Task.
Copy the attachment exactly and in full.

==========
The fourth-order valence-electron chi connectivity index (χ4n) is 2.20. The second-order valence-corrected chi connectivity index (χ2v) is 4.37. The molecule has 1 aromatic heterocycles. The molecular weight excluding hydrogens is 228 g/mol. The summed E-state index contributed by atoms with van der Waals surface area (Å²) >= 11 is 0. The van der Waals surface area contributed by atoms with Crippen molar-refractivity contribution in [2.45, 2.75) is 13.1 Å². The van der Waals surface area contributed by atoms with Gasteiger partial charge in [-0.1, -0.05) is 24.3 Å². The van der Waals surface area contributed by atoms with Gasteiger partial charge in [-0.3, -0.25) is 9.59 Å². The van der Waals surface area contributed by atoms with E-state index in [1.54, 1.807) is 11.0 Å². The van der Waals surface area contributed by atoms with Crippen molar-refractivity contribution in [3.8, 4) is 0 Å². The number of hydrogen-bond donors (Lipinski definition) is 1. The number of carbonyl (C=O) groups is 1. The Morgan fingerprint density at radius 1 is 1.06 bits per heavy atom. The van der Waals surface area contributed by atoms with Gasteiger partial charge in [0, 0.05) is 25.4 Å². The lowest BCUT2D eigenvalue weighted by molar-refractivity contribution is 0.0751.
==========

The fourth-order valence-electron chi connectivity index (χ4n) is 2.20. The second-order valence-corrected chi connectivity index (χ2v) is 4.37. The molecule has 1 aromatic heterocycles. The molecular weight excluding hydrogens is 228 g/mol. The summed E-state index contributed by atoms with van der Waals surface area (Å²) >= 11 is 0. The van der Waals surface area contributed by atoms with Crippen molar-refractivity contribution in [2.45, 2.75) is 13.1 Å². The van der Waals surface area contributed by atoms with Gasteiger partial charge in [-0.1, -0.05) is 24.3 Å². The van der Waals surface area contributed by atoms with Gasteiger partial charge in [-0.3, -0.25) is 9.59 Å². The van der Waals surface area contributed by atoms with E-state index in [1.54, 1.807) is 11.0 Å². The van der Waals surface area contributed by atoms with Crippen molar-refractivity contribution in [3.8, 4) is 0 Å². The number of hydrogen-bond donors (Lipinski definition) is 1. The number of carbonyl (C=O) groups is 1. The Morgan fingerprint density at radius 1 is 1.06 bits per heavy atom. The van der Waals surface area contributed by atoms with Gasteiger partial charge in [0, 0.05) is 25.4 Å². The lowest BCUT2D eigenvalue weighted by molar-refractivity contribution is 0.0751.